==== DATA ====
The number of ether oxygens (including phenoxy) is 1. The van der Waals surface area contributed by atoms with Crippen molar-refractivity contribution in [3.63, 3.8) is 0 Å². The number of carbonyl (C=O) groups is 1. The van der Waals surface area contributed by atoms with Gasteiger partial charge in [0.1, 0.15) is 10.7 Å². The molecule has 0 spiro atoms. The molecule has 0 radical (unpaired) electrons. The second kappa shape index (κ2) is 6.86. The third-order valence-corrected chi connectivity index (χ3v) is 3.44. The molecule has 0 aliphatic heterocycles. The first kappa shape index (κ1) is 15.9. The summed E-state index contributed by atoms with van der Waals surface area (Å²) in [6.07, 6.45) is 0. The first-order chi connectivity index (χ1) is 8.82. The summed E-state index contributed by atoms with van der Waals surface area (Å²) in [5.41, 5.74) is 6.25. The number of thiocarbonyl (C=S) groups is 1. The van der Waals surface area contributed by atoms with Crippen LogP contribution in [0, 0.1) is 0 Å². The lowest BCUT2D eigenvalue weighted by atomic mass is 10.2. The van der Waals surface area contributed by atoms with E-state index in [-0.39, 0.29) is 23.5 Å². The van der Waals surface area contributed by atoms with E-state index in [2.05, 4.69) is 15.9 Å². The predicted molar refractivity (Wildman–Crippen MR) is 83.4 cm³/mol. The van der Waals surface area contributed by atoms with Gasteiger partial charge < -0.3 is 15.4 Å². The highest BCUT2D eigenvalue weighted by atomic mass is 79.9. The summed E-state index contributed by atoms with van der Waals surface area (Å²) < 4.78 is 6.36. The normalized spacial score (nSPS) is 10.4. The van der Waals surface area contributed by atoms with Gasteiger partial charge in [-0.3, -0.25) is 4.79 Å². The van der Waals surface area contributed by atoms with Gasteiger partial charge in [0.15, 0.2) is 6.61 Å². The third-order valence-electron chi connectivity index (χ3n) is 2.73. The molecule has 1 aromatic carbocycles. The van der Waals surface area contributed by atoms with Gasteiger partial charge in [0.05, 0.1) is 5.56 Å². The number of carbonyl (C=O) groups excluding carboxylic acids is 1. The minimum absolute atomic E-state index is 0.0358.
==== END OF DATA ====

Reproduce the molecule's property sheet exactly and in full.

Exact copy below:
The number of ether oxygens (including phenoxy) is 1. The van der Waals surface area contributed by atoms with Crippen molar-refractivity contribution in [3.63, 3.8) is 0 Å². The number of carbonyl (C=O) groups is 1. The van der Waals surface area contributed by atoms with Gasteiger partial charge in [0.1, 0.15) is 10.7 Å². The molecule has 0 spiro atoms. The molecule has 0 radical (unpaired) electrons. The second kappa shape index (κ2) is 6.86. The third-order valence-corrected chi connectivity index (χ3v) is 3.44. The molecule has 0 aliphatic heterocycles. The first kappa shape index (κ1) is 15.9. The summed E-state index contributed by atoms with van der Waals surface area (Å²) in [6.07, 6.45) is 0. The first-order chi connectivity index (χ1) is 8.82. The summed E-state index contributed by atoms with van der Waals surface area (Å²) in [5.41, 5.74) is 6.25. The number of thiocarbonyl (C=S) groups is 1. The van der Waals surface area contributed by atoms with Crippen LogP contribution in [0, 0.1) is 0 Å². The lowest BCUT2D eigenvalue weighted by atomic mass is 10.2. The van der Waals surface area contributed by atoms with E-state index in [-0.39, 0.29) is 23.5 Å². The van der Waals surface area contributed by atoms with E-state index in [2.05, 4.69) is 15.9 Å². The predicted molar refractivity (Wildman–Crippen MR) is 83.4 cm³/mol. The van der Waals surface area contributed by atoms with Gasteiger partial charge < -0.3 is 15.4 Å². The highest BCUT2D eigenvalue weighted by atomic mass is 79.9. The summed E-state index contributed by atoms with van der Waals surface area (Å²) < 4.78 is 6.36. The normalized spacial score (nSPS) is 10.4. The van der Waals surface area contributed by atoms with Gasteiger partial charge in [-0.3, -0.25) is 4.79 Å². The van der Waals surface area contributed by atoms with Gasteiger partial charge in [0.15, 0.2) is 6.61 Å². The third-order valence-electron chi connectivity index (χ3n) is 2.73. The molecule has 1 aromatic carbocycles. The van der Waals surface area contributed by atoms with Gasteiger partial charge in [0.05, 0.1) is 5.56 Å². The number of carbonyl (C=O) groups excluding carboxylic acids is 1. The minimum absolute atomic E-state index is 0.0358.